See also Mystery Maker

Various (USA): Beyond The Valley Of The Dolls (20th Century Fox 4211, 1970)
Including Carrie Nations [Ami Rushes], Strawberry Alarm Clock [Sandi Robison]
Half the album is pleasant but unremarkable soul-rock from the Carrie Nations. Of the remainder, two cuts (one vastly better than the other) are credited to the Strawberry Alarm Clock, who were basically Peanut Butter Conspiracy in disguise, three are different versions of the title track (bland soft pop) and there is a pretty good instrumental called ‘Ampersand’. Although not tremendously exciting, the album does have its moments, with ‘Ampersand’ and the Carrie Nations’ punchy ‘Sweet Talking Candy Man’ and ‘Find It’ standing out. As a footnote, Lynn Carey (CK Strong, Ivar Avenue Reunion, Mama Lion, Merryweather & Carey) sang the Carrie Nations material in the film, but was replaced on the album by Ami Rushes due to contractual problems. GRADE: C+.
See also Peanut Butter Conspiracy

Various (USA): Beyond Rock (For Art Sake FAS192CD, CD, 1992)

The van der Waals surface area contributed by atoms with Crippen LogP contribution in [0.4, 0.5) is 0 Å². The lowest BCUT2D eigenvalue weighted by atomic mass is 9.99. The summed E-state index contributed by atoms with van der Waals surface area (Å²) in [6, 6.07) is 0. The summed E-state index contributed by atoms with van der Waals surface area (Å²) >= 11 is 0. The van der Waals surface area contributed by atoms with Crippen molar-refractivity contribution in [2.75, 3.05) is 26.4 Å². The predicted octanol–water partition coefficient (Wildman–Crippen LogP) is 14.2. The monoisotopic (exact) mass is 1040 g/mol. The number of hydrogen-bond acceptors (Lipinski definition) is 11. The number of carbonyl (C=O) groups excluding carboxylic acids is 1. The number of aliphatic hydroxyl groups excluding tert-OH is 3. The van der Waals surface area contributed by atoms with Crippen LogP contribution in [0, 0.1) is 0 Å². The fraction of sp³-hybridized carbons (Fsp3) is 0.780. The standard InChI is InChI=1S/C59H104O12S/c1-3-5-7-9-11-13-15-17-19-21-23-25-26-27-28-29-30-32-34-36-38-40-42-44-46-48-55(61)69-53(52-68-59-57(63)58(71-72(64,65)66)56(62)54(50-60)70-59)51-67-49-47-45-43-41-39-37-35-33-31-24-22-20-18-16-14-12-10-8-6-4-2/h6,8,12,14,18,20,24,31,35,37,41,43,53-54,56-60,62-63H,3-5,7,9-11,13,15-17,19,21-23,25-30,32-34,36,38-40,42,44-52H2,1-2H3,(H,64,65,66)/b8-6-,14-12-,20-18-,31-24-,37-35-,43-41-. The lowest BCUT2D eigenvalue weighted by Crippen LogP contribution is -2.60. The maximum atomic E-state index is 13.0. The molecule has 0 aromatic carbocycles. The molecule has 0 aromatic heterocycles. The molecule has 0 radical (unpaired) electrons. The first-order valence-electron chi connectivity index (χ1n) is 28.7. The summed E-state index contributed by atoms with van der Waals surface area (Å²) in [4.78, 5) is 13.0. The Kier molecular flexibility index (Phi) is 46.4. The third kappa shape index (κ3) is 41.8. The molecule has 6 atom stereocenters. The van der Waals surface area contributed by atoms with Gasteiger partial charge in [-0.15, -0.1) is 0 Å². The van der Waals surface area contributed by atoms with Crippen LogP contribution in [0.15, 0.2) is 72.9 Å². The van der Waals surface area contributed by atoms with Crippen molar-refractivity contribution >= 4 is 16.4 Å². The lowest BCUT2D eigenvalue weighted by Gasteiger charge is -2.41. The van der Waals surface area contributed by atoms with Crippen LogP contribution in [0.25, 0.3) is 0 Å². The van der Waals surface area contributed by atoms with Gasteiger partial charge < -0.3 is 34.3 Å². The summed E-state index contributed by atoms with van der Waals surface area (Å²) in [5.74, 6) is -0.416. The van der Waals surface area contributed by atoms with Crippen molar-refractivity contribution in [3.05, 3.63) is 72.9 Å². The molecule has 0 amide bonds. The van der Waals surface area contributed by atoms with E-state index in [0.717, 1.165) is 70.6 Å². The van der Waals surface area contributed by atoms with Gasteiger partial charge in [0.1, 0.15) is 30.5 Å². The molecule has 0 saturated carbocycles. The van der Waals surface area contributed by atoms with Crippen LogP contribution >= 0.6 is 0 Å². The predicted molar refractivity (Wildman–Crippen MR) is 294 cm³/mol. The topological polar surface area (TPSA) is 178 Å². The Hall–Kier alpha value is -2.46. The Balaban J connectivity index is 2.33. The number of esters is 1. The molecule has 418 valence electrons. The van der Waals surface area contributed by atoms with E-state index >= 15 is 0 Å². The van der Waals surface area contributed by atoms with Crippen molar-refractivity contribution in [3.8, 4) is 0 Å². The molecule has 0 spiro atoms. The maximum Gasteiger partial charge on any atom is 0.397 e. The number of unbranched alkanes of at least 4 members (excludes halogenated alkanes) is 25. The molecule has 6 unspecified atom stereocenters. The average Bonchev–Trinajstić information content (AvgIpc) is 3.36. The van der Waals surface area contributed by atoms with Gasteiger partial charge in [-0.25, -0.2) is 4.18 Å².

Including Astoria [Nancy Kaye (lead vocals), Brita Rae Borough (guitar, backing vocals)], Keturah (lead vocals, keyboards, percussion, programming, sequencer) and Ministry Of Love [Stephanie Wicker (occasional vocals, keyboards)]
This interesting overview of the Seattle progressive rock scene includes three numbers by female artists or bands including female members. Multi-instrumentalist Keturah’s ‘De-sensitivity’ is an intriguing and slightly mystical piece that’s completely dissimilar from Kate Bush, whilst suggesting the kind of direction Bush could have chosen after The Dreaming. Meanwhile, Ministry Of Love offer an interesting progressive metal number in ‘The Color Blue’ and Astoria, who would quickly transform into Talamasca, offer the spacy, haunting ‘Ancient Ones’. The male-fronted cuts are pretty impressive too, making for an accomplished sampler. GRADE: B–.